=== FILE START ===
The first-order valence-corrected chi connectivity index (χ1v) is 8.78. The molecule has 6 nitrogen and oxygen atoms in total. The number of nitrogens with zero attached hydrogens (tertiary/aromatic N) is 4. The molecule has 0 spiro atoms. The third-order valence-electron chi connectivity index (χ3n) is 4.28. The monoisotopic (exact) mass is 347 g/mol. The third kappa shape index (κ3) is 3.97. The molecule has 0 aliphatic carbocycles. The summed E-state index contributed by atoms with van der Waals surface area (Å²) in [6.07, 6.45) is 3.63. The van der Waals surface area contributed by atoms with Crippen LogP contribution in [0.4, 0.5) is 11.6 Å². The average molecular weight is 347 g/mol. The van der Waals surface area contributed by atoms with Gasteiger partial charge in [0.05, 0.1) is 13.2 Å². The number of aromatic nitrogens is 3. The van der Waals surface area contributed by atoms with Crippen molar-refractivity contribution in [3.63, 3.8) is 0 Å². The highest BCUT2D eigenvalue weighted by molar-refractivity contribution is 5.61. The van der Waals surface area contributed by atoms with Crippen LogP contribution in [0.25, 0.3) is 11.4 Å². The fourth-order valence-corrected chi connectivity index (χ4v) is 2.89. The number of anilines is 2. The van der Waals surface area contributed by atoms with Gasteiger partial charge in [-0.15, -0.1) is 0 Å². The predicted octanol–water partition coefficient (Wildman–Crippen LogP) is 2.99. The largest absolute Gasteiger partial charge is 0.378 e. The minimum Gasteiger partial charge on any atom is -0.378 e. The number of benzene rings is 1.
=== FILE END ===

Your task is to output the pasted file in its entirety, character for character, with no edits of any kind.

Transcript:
The first-order valence-corrected chi connectivity index (χ1v) is 8.78. The molecule has 6 nitrogen and oxygen atoms in total. The number of nitrogens with zero attached hydrogens (tertiary/aromatic N) is 4. The molecule has 0 spiro atoms. The third-order valence-electron chi connectivity index (χ3n) is 4.28. The monoisotopic (exact) mass is 347 g/mol. The third kappa shape index (κ3) is 3.97. The molecule has 0 aliphatic carbocycles. The summed E-state index contributed by atoms with van der Waals surface area (Å²) in [6.07, 6.45) is 3.63. The van der Waals surface area contributed by atoms with Crippen LogP contribution in [0.4, 0.5) is 11.6 Å². The average molecular weight is 347 g/mol. The van der Waals surface area contributed by atoms with Gasteiger partial charge in [0.05, 0.1) is 13.2 Å². The number of aromatic nitrogens is 3. The van der Waals surface area contributed by atoms with Crippen molar-refractivity contribution in [3.63, 3.8) is 0 Å². The highest BCUT2D eigenvalue weighted by molar-refractivity contribution is 5.61. The van der Waals surface area contributed by atoms with Crippen LogP contribution in [0.25, 0.3) is 11.4 Å². The fourth-order valence-corrected chi connectivity index (χ4v) is 2.89. The number of anilines is 2. The van der Waals surface area contributed by atoms with Gasteiger partial charge in [-0.15, -0.1) is 0 Å². The predicted octanol–water partition coefficient (Wildman–Crippen LogP) is 2.99. The largest absolute Gasteiger partial charge is 0.378 e. The minimum Gasteiger partial charge on any atom is -0.378 e. The number of benzene rings is 1.